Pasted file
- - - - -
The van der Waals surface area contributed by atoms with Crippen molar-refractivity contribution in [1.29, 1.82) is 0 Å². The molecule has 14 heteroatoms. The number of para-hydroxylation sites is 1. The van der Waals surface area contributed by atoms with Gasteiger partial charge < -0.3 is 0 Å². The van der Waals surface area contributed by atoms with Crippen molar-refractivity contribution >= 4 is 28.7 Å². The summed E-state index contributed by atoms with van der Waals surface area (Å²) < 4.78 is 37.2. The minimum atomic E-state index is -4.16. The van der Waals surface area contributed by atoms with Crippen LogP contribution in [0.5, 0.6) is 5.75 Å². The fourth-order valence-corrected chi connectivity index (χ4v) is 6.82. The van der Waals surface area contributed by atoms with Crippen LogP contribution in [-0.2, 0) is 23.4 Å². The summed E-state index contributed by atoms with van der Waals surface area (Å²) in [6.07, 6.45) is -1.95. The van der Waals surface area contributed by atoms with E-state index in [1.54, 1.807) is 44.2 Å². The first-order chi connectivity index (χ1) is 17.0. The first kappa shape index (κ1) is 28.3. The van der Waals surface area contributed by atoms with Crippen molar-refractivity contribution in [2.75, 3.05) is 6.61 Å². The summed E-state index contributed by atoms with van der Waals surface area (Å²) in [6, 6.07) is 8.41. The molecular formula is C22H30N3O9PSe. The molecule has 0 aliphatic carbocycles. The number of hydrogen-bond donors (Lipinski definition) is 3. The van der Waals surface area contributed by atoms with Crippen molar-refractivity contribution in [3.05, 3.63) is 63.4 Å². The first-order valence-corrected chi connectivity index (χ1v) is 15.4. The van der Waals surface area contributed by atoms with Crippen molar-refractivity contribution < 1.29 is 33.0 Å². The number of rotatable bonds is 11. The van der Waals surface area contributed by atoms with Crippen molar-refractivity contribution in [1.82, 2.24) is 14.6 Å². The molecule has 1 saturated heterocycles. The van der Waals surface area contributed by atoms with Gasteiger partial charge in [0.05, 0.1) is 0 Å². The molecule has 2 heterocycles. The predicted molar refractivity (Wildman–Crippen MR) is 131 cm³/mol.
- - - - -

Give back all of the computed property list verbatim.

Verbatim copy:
The van der Waals surface area contributed by atoms with Crippen molar-refractivity contribution in [1.29, 1.82) is 0 Å². The molecule has 14 heteroatoms. The number of para-hydroxylation sites is 1. The van der Waals surface area contributed by atoms with Gasteiger partial charge < -0.3 is 0 Å². The van der Waals surface area contributed by atoms with Crippen molar-refractivity contribution >= 4 is 28.7 Å². The summed E-state index contributed by atoms with van der Waals surface area (Å²) < 4.78 is 37.2. The minimum atomic E-state index is -4.16. The van der Waals surface area contributed by atoms with Crippen LogP contribution in [0.5, 0.6) is 5.75 Å². The fourth-order valence-corrected chi connectivity index (χ4v) is 6.82. The van der Waals surface area contributed by atoms with Crippen LogP contribution in [-0.2, 0) is 23.4 Å². The summed E-state index contributed by atoms with van der Waals surface area (Å²) in [6.07, 6.45) is -1.95. The van der Waals surface area contributed by atoms with E-state index in [1.54, 1.807) is 44.2 Å². The first-order chi connectivity index (χ1) is 17.0. The first kappa shape index (κ1) is 28.3. The van der Waals surface area contributed by atoms with Crippen molar-refractivity contribution in [2.75, 3.05) is 6.61 Å². The summed E-state index contributed by atoms with van der Waals surface area (Å²) in [6, 6.07) is 8.41. The molecular formula is C22H30N3O9PSe. The molecule has 0 aliphatic carbocycles. The number of hydrogen-bond donors (Lipinski definition) is 3. The van der Waals surface area contributed by atoms with Crippen molar-refractivity contribution in [3.05, 3.63) is 63.4 Å². The first-order valence-corrected chi connectivity index (χ1v) is 15.4. The van der Waals surface area contributed by atoms with Crippen molar-refractivity contribution < 1.29 is 33.0 Å². The number of rotatable bonds is 11. The van der Waals surface area contributed by atoms with Crippen molar-refractivity contribution in [1.82, 2.24) is 14.6 Å². The molecule has 1 saturated heterocycles. The van der Waals surface area contributed by atoms with Gasteiger partial charge in [0.05, 0.1) is 0 Å². The molecule has 2 heterocycles. The predicted molar refractivity (Wildman–Crippen MR) is 131 cm³/mol.